As deputy chief of the World Food Program office in Sierra Leone, Naoe Yakiya, 41, helps delivers emergency food to eastern regions of the country that have struggled to contain the Ebola outbreak.
Based in the nation’s capital, Freetown, Yakiya and about 100 other WFP officers deliver crops and other food supplies to school children and pregnant women in the area, where the spread of infections has caused local businesses to shut, resulting in chronic shortages of food.
“I hope our efforts will lead to the future development of this country,” Yakiya said in an interview she gave while visiting Japan in July.
The Ebola outbreak has killed more than 2,000 people in Sierra Leone and four other West African nations — Guinea, Liberia, Nigeria and Senegal.
“There is strong concern that the virus may spread across Sierra Leone,” she said, adding that she takes every precaution to ensure her colleagues are not infected with the deadly virus.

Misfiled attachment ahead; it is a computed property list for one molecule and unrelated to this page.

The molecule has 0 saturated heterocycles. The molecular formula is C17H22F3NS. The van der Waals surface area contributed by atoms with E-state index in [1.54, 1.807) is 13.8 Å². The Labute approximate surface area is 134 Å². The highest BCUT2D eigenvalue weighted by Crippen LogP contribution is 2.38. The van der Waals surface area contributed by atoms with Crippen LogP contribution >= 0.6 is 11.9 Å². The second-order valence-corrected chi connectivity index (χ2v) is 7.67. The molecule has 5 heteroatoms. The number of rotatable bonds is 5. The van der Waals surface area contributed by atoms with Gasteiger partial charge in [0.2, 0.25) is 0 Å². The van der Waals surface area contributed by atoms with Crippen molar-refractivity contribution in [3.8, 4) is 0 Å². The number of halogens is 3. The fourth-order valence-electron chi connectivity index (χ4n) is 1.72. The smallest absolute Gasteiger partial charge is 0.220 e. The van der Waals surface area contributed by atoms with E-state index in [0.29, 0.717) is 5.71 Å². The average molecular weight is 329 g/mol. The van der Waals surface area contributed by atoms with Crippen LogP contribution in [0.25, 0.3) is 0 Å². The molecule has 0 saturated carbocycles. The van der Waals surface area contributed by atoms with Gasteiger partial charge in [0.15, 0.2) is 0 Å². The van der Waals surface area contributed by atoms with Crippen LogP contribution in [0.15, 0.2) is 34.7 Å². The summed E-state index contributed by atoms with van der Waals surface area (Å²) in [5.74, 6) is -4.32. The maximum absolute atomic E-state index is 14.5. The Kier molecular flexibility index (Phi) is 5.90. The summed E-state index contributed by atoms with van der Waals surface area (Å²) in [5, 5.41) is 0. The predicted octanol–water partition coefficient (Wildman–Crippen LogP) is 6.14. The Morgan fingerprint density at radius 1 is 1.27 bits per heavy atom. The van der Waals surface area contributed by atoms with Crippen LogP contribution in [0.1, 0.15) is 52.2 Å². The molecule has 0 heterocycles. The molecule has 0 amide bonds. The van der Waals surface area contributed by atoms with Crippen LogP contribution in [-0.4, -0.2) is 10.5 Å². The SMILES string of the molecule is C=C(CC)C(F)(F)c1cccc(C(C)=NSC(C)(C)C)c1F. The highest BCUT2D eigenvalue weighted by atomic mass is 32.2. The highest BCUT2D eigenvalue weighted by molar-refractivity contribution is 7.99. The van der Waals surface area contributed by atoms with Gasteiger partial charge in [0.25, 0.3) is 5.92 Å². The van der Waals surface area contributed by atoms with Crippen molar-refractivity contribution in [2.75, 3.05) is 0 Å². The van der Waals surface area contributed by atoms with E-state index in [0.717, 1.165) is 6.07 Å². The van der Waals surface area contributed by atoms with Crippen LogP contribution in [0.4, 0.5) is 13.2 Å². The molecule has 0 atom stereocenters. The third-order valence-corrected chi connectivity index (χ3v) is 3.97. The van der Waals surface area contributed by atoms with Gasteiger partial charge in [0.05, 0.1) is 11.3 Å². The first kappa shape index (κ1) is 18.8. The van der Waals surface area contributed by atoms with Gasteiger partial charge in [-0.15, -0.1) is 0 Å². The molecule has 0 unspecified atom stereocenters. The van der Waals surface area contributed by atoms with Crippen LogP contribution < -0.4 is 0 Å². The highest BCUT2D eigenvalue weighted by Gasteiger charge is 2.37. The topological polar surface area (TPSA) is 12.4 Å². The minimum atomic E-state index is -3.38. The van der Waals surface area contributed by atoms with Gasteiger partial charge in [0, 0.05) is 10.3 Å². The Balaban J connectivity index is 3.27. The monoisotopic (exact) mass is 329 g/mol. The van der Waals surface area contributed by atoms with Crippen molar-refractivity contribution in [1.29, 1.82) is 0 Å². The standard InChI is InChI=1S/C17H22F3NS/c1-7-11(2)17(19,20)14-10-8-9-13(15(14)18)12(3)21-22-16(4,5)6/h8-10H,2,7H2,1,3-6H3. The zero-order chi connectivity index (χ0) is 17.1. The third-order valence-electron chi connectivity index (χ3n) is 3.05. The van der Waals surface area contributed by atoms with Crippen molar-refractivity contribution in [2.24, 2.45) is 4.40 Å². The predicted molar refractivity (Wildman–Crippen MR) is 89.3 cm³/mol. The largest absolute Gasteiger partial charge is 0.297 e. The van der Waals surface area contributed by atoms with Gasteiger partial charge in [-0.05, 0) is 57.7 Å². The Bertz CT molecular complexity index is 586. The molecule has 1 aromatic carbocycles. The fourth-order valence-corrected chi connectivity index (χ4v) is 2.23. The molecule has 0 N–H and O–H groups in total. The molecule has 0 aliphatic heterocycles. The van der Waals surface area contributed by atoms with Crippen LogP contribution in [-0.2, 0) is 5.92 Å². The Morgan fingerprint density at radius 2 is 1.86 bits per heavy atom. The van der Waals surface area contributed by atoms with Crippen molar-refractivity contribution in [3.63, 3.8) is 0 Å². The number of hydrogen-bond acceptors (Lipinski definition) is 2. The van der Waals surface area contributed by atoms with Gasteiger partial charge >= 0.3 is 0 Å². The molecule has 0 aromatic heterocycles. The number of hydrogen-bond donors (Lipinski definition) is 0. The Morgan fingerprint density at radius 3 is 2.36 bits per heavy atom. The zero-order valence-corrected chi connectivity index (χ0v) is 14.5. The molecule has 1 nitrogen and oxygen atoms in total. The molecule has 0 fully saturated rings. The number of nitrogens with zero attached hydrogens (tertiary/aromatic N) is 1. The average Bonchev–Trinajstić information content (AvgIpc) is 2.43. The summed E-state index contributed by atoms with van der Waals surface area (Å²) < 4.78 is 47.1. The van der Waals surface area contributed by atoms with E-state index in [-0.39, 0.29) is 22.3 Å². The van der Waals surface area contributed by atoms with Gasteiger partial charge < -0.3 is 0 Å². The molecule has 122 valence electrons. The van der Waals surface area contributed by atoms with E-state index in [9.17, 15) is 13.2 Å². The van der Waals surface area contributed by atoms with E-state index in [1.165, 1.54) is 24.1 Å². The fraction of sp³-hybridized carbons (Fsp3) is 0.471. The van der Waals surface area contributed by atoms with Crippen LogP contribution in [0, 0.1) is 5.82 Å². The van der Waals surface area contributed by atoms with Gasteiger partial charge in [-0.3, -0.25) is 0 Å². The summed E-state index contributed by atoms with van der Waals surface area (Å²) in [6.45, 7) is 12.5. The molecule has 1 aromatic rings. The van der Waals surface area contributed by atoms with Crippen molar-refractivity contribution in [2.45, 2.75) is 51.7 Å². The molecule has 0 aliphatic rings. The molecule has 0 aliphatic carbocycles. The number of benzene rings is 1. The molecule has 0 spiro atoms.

She added that Sierra Leone is still deeply mired in abject poverty, despite progress with reconstruction and educational projects following the end of the country’s decade-long civil war, which claimed the lives of some 50,000 Sierra Leoneans.
To illustrate the level of poverty, Yakiya recounted a time when she threw away an apple core during a trip to a rural area and saw a small girl rush to pick it up.
Hailing from Hiroshima Prefecture, Yakiya developed an interest in international issues when she was in high school.
After completing a graduate university program, she joined a civic organization providing support in war-torn areas such as Iraq and Kosovo. She entered the WFP in 2001 and served in Bhutan and Sri Lanka.
After working in Japan for four years, she applied for a position in Sierra Leone in 2013, hoping to gain firsthand experience of the situation in West Africa.
Yakiya said she finds her current task truly worth doing